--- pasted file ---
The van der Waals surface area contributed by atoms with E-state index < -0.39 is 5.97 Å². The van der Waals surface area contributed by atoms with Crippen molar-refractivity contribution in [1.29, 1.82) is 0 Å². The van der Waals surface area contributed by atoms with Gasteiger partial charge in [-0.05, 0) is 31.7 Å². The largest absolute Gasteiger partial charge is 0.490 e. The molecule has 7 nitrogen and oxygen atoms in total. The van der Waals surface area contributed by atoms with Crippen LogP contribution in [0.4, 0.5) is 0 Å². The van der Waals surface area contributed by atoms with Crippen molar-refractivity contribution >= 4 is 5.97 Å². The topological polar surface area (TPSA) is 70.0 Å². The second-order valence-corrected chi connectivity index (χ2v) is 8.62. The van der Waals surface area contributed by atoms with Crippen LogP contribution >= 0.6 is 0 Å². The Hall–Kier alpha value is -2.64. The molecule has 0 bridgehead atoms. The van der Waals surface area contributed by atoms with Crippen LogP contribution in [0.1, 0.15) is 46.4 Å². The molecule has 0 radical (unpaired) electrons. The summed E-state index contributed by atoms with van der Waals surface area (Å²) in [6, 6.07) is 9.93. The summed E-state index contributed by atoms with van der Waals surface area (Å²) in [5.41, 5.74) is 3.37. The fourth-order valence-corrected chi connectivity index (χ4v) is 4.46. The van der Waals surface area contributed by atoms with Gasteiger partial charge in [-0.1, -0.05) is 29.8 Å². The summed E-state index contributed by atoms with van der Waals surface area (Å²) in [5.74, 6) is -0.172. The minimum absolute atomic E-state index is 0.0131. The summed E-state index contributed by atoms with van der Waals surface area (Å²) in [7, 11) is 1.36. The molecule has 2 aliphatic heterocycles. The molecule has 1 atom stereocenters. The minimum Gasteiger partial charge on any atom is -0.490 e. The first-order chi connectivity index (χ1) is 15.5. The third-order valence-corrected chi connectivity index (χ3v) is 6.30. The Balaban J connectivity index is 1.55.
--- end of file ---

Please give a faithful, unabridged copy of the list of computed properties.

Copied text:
The van der Waals surface area contributed by atoms with E-state index < -0.39 is 5.97 Å². The van der Waals surface area contributed by atoms with Crippen molar-refractivity contribution in [1.29, 1.82) is 0 Å². The van der Waals surface area contributed by atoms with Gasteiger partial charge in [-0.05, 0) is 31.7 Å². The largest absolute Gasteiger partial charge is 0.490 e. The molecule has 7 nitrogen and oxygen atoms in total. The van der Waals surface area contributed by atoms with Crippen LogP contribution in [0.4, 0.5) is 0 Å². The van der Waals surface area contributed by atoms with Crippen molar-refractivity contribution >= 4 is 5.97 Å². The topological polar surface area (TPSA) is 70.0 Å². The second-order valence-corrected chi connectivity index (χ2v) is 8.62. The van der Waals surface area contributed by atoms with Crippen LogP contribution >= 0.6 is 0 Å². The Hall–Kier alpha value is -2.64. The molecule has 0 bridgehead atoms. The van der Waals surface area contributed by atoms with Crippen LogP contribution in [0.1, 0.15) is 46.4 Å². The molecule has 0 radical (unpaired) electrons. The summed E-state index contributed by atoms with van der Waals surface area (Å²) in [6, 6.07) is 9.93. The summed E-state index contributed by atoms with van der Waals surface area (Å²) in [5.41, 5.74) is 3.37. The fourth-order valence-corrected chi connectivity index (χ4v) is 4.46. The van der Waals surface area contributed by atoms with Gasteiger partial charge in [-0.1, -0.05) is 29.8 Å². The summed E-state index contributed by atoms with van der Waals surface area (Å²) in [5.74, 6) is -0.172. The minimum absolute atomic E-state index is 0.0131. The summed E-state index contributed by atoms with van der Waals surface area (Å²) in [7, 11) is 1.36. The molecule has 2 aliphatic heterocycles. The molecule has 1 atom stereocenters. The minimum Gasteiger partial charge on any atom is -0.490 e. The first-order chi connectivity index (χ1) is 15.5. The third-order valence-corrected chi connectivity index (χ3v) is 6.30. The Balaban J connectivity index is 1.55.